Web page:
Haunts (1977)

HAUNTS (1977)
Article 3782 by Dave Sindelar
Viewing Date: 12-10-2011
Posting Date: 12-22-2011
Directed by Herb Freed
Featuring May Britt, Cameron Mitchell, Aldo Ray
Country: USA
What it is: Starts out as a psycho on the loose movie, then…

A young woman who works on a farm becomes embroiled in a series of psychotic scissor murders.

If sheer unpredictability is an unmixed blessing, than this movie gets by; even knowing that there were plot twists coming down the pike, I was unable to see just which way the twists were going to go, and the final revelations were indeed unforeseen by me. Yet, in the end, I’m not sure I’m quite satisfied by the movie; there are moments when the movie feels more than a little silly, and there are moments where I feel the plot is careening out of control. But these are just moments, and meanwhile I can appreciate the acting from the three leads and the fact that the movie does seem intriguing at times. I think the dissatisfaction I have comes from the fact that there’s either something missing, or that something has been mishandled, but what it is escapes me. Still, I will say this much; a quick glance at some of the IMDB reviews gives me a movie to compare it to (which I won’t repeat here because, frankly, it gives away one of the major twists), and I don’t feel anywhere near the sharp vibe I do from that movie as I do with this one. At this point, I can only classify this one as a misfire with a question mark.

Hoffmanns Erzahlungen (1916)

aka Tales of Hoffmann
Article 3779 by Dave Sindelar
Viewing Date: 12-7-2011
Posting Date: 12-19-2011
Directed by Richard Oswald
Featuring Kurt Wolowsky, Max Ruhbeck, Paula Ronay
Country: Germany
What it is: Opera anthology

A young man dreams three stories based on experiences in his life.

I’ve seen the Powell/Pressburger version of this movie, which recounts the same three stories as this one does, though the ones here are far less elaborate. All the stories are about lost loves, with the first one in which our hero falls in love with an automaton being the one with the most clear fantastic content. The second story had clear fantastic content in the later version (which involved a magician and a man’s soul being kept in a mirror reflection), but those elements seem to be missing in this one, though that may simply be because, with no English title cards in this version, I may have missed those elements. The third story is about a woman who dances herself to death; in the later version, it is singing that causes the woman to die. I don’t know which way the original opera went on this one, but dancing is certainly a more visually compelling choice for a silent movie. All in all, I thought this early version was quite well done; despite the fact that the title cards are in German, I didn’t have a whole lot of trouble following it because, on top of having at least some familiarity with the language, the movie does work a lot in visual turns. I particularly liked seeing the ways the events in the young man’s life dovetailed with stories in his dreams.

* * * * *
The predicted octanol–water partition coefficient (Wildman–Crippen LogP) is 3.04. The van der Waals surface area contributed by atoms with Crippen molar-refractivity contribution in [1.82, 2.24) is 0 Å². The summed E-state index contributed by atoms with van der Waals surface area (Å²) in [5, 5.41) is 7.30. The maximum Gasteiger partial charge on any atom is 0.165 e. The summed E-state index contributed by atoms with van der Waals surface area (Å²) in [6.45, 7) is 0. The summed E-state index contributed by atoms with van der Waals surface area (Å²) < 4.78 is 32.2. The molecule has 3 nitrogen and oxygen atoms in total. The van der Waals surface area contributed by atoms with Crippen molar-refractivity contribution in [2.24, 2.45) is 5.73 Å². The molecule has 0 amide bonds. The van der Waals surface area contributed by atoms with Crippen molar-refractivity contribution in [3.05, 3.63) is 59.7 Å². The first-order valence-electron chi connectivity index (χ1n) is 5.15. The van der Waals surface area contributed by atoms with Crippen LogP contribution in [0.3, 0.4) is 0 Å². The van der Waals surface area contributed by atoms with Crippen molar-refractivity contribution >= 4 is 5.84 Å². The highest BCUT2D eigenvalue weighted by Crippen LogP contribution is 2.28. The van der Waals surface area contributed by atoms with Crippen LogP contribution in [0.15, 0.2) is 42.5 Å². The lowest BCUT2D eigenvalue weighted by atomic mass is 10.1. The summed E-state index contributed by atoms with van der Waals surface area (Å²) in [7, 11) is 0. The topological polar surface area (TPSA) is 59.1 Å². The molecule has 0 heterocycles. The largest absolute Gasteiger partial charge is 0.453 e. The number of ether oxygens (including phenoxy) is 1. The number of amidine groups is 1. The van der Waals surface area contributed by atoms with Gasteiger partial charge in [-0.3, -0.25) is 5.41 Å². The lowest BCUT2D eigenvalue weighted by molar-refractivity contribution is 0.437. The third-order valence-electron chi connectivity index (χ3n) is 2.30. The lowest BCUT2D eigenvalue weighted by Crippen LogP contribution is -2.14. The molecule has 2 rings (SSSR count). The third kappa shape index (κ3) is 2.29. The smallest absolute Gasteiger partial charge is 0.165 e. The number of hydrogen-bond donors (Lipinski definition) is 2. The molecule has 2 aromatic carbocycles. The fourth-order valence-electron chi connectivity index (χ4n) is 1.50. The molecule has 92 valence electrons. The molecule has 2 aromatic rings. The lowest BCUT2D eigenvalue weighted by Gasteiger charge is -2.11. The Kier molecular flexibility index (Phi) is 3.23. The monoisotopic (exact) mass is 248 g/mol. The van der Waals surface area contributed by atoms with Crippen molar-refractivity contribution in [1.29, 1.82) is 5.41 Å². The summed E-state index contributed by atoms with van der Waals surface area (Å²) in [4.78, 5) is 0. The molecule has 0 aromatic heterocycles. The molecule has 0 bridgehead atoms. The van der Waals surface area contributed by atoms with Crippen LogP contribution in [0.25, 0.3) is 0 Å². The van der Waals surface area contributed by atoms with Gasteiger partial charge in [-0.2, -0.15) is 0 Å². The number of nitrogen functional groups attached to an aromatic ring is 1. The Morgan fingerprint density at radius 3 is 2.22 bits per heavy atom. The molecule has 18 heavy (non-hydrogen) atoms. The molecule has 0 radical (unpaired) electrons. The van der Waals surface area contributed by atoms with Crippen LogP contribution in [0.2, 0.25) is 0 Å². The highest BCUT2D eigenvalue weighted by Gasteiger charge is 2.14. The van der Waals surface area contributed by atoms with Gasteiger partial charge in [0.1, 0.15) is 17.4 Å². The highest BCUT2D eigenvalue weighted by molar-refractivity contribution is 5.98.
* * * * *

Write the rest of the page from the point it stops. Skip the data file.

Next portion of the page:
A Howling in the Woods (1971)

Article 3691 by Dave Sindelar
Viewing Date: 9-7-2011
Posting Date: 9-22-2001
Directed by Daniel Petrie
Featuring Barbara Eden, Larry Hagman, John Rubinstein
Country: USA
What it is: Small-town-with-a-secret thriller

A woman planning on getting a divorce returns to her home town to find the residents hostile and surly. She stays at the hotel owned by her parents, but she begins to wonder about several mysteries – why isn’t her father home? Why does no one talk about the little girl who drowned a few weeks ago? And why is a dog howling in the woods?

I’ve seen the basic premise that drives the first half of the movie (a town with a secret where everyone treats the newcomer/intruder with hostility and surliness) so many times now that I’ve gotten annoyed by it. This is probably because I get tired of the predictability of how this plays out – have the woman discover a clue and then have someone lie to her about it, and repeat this pattern until finally, late in the movie, someone tells her the truth. Fortunately, for this movie, the secret is good enough to make the second half much better; the movie stops being annoying and becomes suspenseful. It makes me really wish they had taken a different approach to telling the story, one that wasn’t quite so hackneyed. However, there are a few points that need to be made. One is that this is really pretty marginal as far as horror content goes. A dog howling in the woods is not necessarily scary, and though the movie flirts with the theme of madness, it remains a flirtation; in the final analysis, this is a mystery/thriller. Second, it is interesting to see Barbara Eden and Larry Hagman unite again after their “I Dream of Jeannie” days, though in truth, Hagman (who plays the Eden’s husband) really doesn’t have much to do in the story.